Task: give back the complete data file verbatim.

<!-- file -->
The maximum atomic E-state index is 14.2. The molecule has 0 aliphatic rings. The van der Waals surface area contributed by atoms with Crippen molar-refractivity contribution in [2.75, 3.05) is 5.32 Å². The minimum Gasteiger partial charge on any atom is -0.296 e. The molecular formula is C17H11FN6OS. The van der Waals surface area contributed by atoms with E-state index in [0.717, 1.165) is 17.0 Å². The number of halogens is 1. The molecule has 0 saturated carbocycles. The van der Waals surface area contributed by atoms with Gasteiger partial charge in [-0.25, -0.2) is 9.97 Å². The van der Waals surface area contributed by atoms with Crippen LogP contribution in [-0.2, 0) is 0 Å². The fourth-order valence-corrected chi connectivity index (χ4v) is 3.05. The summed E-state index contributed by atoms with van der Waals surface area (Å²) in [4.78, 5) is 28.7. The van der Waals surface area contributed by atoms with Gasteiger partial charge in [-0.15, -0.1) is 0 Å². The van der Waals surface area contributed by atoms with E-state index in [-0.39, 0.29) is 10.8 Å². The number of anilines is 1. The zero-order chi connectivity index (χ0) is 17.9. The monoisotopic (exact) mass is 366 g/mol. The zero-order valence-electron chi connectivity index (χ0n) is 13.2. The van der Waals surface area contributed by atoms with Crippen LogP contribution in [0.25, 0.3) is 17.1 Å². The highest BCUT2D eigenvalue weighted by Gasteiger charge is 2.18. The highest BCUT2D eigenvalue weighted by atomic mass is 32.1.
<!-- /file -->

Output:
The maximum atomic E-state index is 14.2. The molecule has 0 aliphatic rings. The van der Waals surface area contributed by atoms with Crippen molar-refractivity contribution in [2.75, 3.05) is 5.32 Å². The minimum Gasteiger partial charge on any atom is -0.296 e. The molecular formula is C17H11FN6OS. The van der Waals surface area contributed by atoms with E-state index in [0.717, 1.165) is 17.0 Å². The number of halogens is 1. The molecule has 0 saturated carbocycles. The van der Waals surface area contributed by atoms with Gasteiger partial charge in [-0.25, -0.2) is 9.97 Å². The van der Waals surface area contributed by atoms with Crippen LogP contribution in [-0.2, 0) is 0 Å². The fourth-order valence-corrected chi connectivity index (χ4v) is 3.05. The summed E-state index contributed by atoms with van der Waals surface area (Å²) in [4.78, 5) is 28.7. The van der Waals surface area contributed by atoms with Gasteiger partial charge in [-0.15, -0.1) is 0 Å². The van der Waals surface area contributed by atoms with E-state index in [-0.39, 0.29) is 10.8 Å². The number of anilines is 1. The zero-order chi connectivity index (χ0) is 17.9. The monoisotopic (exact) mass is 366 g/mol. The zero-order valence-electron chi connectivity index (χ0n) is 13.2. The van der Waals surface area contributed by atoms with Crippen LogP contribution in [0.25, 0.3) is 17.1 Å². The highest BCUT2D eigenvalue weighted by Gasteiger charge is 2.18. The highest BCUT2D eigenvalue weighted by atomic mass is 32.1.